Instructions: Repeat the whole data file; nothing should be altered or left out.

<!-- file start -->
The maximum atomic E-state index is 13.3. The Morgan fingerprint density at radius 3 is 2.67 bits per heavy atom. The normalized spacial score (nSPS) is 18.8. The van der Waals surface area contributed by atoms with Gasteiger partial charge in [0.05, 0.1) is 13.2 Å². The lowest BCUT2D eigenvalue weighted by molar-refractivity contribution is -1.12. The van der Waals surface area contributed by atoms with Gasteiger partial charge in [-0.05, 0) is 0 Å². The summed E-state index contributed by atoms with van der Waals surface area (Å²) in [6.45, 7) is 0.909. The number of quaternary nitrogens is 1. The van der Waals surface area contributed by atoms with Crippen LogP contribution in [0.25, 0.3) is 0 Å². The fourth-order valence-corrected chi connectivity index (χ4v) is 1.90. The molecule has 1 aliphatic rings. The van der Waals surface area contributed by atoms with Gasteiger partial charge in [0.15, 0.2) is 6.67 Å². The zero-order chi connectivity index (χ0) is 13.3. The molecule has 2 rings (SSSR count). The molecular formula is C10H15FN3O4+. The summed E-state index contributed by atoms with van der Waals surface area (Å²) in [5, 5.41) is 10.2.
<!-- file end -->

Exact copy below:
The maximum atomic E-state index is 13.3. The Morgan fingerprint density at radius 3 is 2.67 bits per heavy atom. The normalized spacial score (nSPS) is 18.8. The van der Waals surface area contributed by atoms with Gasteiger partial charge in [0.05, 0.1) is 13.2 Å². The lowest BCUT2D eigenvalue weighted by molar-refractivity contribution is -1.12. The van der Waals surface area contributed by atoms with Gasteiger partial charge in [-0.05, 0) is 0 Å². The summed E-state index contributed by atoms with van der Waals surface area (Å²) in [6.45, 7) is 0.909. The number of quaternary nitrogens is 1. The van der Waals surface area contributed by atoms with Crippen LogP contribution in [0.25, 0.3) is 0 Å². The fourth-order valence-corrected chi connectivity index (χ4v) is 1.90. The molecule has 1 aliphatic rings. The van der Waals surface area contributed by atoms with Gasteiger partial charge in [0.15, 0.2) is 6.67 Å². The zero-order chi connectivity index (χ0) is 13.3. The molecule has 2 rings (SSSR count). The molecular formula is C10H15FN3O4+. The summed E-state index contributed by atoms with van der Waals surface area (Å²) in [5, 5.41) is 10.2.